On November 9th, Don Cherry, a legendary ice hockey commentator, made some controversial comments during a Coach’s Corner segment on Hockey Night in Canada. During Cherry’s Coach’s Corner, the former NHL coach made remarks that suggested Canadian immigrants benefit from the sacrifices of veterans and do not wear remembrance poppies. Cherry was fired after almost four decades of broadcasting NHL games.

Remembrance Day is a holiday in Canada similar to Veteran’s Day in the United States. On this day and the weeks leading up to it, red poppy pins are worn by many as a sign of respect. During the broadcast, Cherry asserted that immigrants in Canada fail to recognize Remembrance Day. He said, “You people love our way of life, you love our milk and honey. At least you can pay a couple of bucks for a poppy or something like that. [The veterans] paid for your way of life that you enjoy in Canada. These guys paid the biggest price.”

Northwood students have mixed feelings about the incident. Most agree that Don Cherry deserved to be fired but they are disappointed that “Coach’s Corner is no more,” as stated by co-host Ron MacLean.

Ray Fust ‘21, who has lived in Canada for most of his life, said, “Don Cherry is a very old-fashioned and arrogant guy, but he’s also a great hockey guy. Without Grapes, there’s no more Hockey Night in Canada!”

Regardless of the controversy, those who have seen Don Cherry every Saturday night for the past 38 years will have to get used to his absence in Hockey Night in Canada.

Review: Marvel Avengers: Endgame: “Worth it or Wasted it?”

Eleven years have passed since the first movie of the Marvel Comics Universe premiered on the big screen. After twenty-two movies, the Infinity saga has come to an end. The epic started with Iron man and then Captain America, and continued to introduce new characters until the team of Avengers was assembled. Now, the “Endgame” will put an end to the Avengers series. [Read more…]

Update: Northwood’s School Safety Plan

On December 12, 2018, Kevin Quinn 19’ published an essay in The Mirror about how Northwood should prepare its students in an event of a school shooting. Quinn had suggested that Northwood adopt the same safety measure used by Oakland University–to equip all students with hockey pucks so that they can throw the pucks at the shooter. Now, of course, this is a bit of a long shot, but any plan is better than no plan at all. So what steps has Northwood School gone through to assure the safety of its students? To figure this out, I sat down with the Assistant Head of School Tom Broderick.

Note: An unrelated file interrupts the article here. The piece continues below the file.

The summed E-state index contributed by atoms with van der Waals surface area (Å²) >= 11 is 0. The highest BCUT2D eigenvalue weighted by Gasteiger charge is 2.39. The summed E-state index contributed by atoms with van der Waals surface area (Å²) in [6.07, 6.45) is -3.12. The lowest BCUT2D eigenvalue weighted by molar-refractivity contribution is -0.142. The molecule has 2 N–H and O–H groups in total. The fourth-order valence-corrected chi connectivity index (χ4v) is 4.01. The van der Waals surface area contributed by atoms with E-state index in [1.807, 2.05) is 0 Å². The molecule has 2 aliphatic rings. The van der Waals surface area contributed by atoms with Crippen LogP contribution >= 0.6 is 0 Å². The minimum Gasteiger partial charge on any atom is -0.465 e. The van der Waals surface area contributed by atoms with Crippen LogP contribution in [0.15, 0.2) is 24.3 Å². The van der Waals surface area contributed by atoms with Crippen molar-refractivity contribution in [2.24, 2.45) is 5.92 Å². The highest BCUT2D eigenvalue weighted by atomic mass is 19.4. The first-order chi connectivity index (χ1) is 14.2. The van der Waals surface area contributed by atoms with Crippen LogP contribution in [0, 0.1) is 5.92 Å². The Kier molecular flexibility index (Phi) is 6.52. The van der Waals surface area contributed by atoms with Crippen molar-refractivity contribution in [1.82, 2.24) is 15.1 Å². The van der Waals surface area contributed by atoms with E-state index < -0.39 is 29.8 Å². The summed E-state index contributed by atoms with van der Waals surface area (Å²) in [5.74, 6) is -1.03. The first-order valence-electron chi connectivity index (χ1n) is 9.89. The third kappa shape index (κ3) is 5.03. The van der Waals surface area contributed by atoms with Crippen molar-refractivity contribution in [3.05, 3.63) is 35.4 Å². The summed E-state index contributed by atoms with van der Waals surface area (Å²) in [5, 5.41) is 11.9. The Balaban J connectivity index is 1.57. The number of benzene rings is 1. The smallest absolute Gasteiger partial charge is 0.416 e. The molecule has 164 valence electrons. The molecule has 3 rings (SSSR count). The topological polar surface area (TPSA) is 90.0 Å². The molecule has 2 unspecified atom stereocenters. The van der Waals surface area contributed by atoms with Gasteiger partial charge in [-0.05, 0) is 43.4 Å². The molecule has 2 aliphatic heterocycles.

Assistant Head of School Mr. Tom Broderick (Photo: Mr. Michael Aldridge)

My first question for Mr. Broderick was what he thought about the idea of students at Northwood carrying around hockey pucks. He said, “What I’ve learned over my time studying the Fort Hood massacre, studying Newtown, and studying other active shooter events, is that when students flee, they often have a greater chance at survival.” He added, “Also if you are confronted with an active shooter, distraction is a major thing. In reality, though, you don’t need to carry around hockey pucks to create a distraction for the shooter. Any object, say, a stack of paper, can be enough of a distraction to disrupt a shooter’s accuracy.”

I then asked Mr. Broderick if there is a reason why Northwood has never conducted drills to prepare for the possible event of a school shooting. He replied, “The school has tried to come up with the best way to run an active shooter drill. The problem is that right now, our school does not have at its disposal a warning system for this sort of thing. Northwood’s safety task force has been looking into purchasing an appropriate warning system.” He continued, “We can’t use the fire alarm for this sort of thing because a shooter might use it as a way to access more targets all at once. And since we are so efficient with fire drills, within two minutes an active shooter could have all the students and faculty out in the field. So using a fire drill would actually put people at greater harm. We are going to have some meetings with students as we go into the spring to talk about these sort of things, and hopefully, determine our plans of action rather soon.”

fire-alarm-systemFinally, I asked Mr. Broderick what current steps the school is taking to secure school buildings. He said, “At this point, the school has been authorized to secure most of the [entry] doors in the Allen building, in Bergamini, and in the Uihlein classroom building, and the Friedlander science center. Next year, when students return to campus, all students will be required to carry around what is called a fob, which is a small electric key that can open doors. They will not be able to enter school buildings without one.”